Monday, August 20, 2007
The Last Greyhound
I considered plane and train, but went Greyhound bus to the Ashland, Oregon, Shakespeare Festival several years ago. I could catch the bus in Sunnyvale, California, (where I then lived) at 4:30 one evening and arrive in Ashland at 5:30 the next morning. It was convenient ! And cheap: with a Senior discount, it cost $49 one way. I didn’t consider using my Mini: what with the gas prices and the long day’s drive - anything else seemed easier. In earlier years, my husband and I had driven which was ok for two: you could spell each other. But solo? Nada!
(I did have a friend who modified her Volks so the front passenger seat would lie flat, packed up and took off for a six months solo cross country. She had a list of campgrounds and a plethora of 3-A maps. This was the same woman, a Stanford engineering graduate, who rarely paid rent but went from house sitting job to housesitting job. At one point, she took off for a Russian language summer session in the old USSR. Had it not been for tax complications, she would have stayed and worked there. But I digress.)
Plane and train were in three figures. And I would have to get to their starting gates: San Francisco, San Jose or Oakland. True, there were a couple of connections - San Francisco and Sacramento - that had layovers of one and two hours but it it would give me a chance to move around. With the train, I would have been dropped off at Klamath Falls where there was a shuttle to Medford and Ashland. Flying, I would go to Portland and then to Medford with shuttle to Ashland. So the bus won, hands down!
I don’t know much about today’s train travelers, but I did find out bus riders are somewhat a different breed than airplane passengers. A bit more scruffy and chatty. There was a combination of young mothers with babes in arms (and no screamers which I run into when I fly!), old time hippies, young Goths, backpackers and basic working folks going from one job to another - all colors, shapes and ages. .
At the San Francisco depot, where in my salad days as a Probation officer, I had chased down runaway kids, it was relatively quiet despite commuters racing off to catch their local buses. It certainly hadn’t changed much. Hard chrome trimmed seats, florescent lights and linoleum floors. Didn’t seem to have been updated since the fifties.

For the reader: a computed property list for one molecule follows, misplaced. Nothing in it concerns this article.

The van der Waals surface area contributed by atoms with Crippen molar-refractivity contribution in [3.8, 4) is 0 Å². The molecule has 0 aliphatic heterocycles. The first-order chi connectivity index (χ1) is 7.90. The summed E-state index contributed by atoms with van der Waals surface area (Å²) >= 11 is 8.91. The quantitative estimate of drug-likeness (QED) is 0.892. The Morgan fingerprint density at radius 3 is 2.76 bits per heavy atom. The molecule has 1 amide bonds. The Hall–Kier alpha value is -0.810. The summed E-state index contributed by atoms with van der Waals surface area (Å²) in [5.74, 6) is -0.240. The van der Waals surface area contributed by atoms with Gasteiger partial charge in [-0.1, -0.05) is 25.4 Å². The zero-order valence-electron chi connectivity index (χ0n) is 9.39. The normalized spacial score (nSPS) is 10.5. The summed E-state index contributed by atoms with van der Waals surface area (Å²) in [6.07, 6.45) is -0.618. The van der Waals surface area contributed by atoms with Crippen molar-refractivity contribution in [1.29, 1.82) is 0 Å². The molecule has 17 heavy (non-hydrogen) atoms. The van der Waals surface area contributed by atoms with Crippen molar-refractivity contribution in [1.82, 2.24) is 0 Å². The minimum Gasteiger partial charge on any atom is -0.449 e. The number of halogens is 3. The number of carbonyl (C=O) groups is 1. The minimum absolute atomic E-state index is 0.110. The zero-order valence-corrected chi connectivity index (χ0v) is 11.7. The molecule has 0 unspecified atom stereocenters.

I talked with a Vietnam vet and sometime artist who had bused from Eureka for a evaluation at the VA hospital; he felt safer in the bus depot than walking around outside on this mild, sunny July day. I ate my previously prepared sandwich - and this you do these days even if you fly. Only coffee, tea or coke. But I could have my bottle of water, which I kept refilling at each stop.
Going to Sacramento, I had the row of two to myself, Much more room than on an airplane. Peaceful and I was able to nap some. At Sacramento, there was an adjacent restaurant which meant a fair number of people just hanging out. As this depot seemed to be a central connecting point for buses east, west, north and south, it was a rather noisy and crowded but no one was discourteous. My only concern was the possibility of sharing my two seat row with an old time hippy guy who smelled as if he hadn’t bathed since the the first Burning Man gathering. . Fortunately, though we both boarded the Ashland - actually the Seattle - bus, he was involved in listening to a very verbal young woman, and I missed sitting with either of them.
I did end up sharing with several construction workers, enroute home before moving on to another job. One of them - the youngest of the bunch and across the aisle from me - couldn’t sleep on buses and talked sotto voce all night to the three of us. He was a big fleshy guy, spilling over his allotted seat space, who had played football in high school. His wife was not happy with his being gone from home on construction jobs so he hoped to get hired as a correctional worker closer to home.
There was a stop at Redding; we all got out , used the facilities and walked around. Then we were loaded back in and on to Ashland. I had remember the Greyhound stop as being in the middle of town across the police department. Alas, no more. The bus stop was now way on the outskirts of town. Fortunately, a yellow cab was there as I got off the bus and Nine Dollars later I was at my hotel. (Reminded me of another night bus trip from Istanbul to Athens where I was unceremoniously dumped on the outskirts of Athens, end of the line, in the dark of dawn but no cab in sight. No wonder Athens is no longer on my list.).
I didn’t take the bus back - it was a 5:30 AM pickup with arrival at about 5:30 PM in Sunnyvale. Rather, I flew on to Seattle to visit family. And the sad thing is, I won’t be able to do this again as Greyhound is consolidating its routing, Both Ashland and Sunnyvale, along with a lot of other small communities, are no longer part of Greyhound’s scheduling. I now take Alaska Air to the Shakespeare Festival.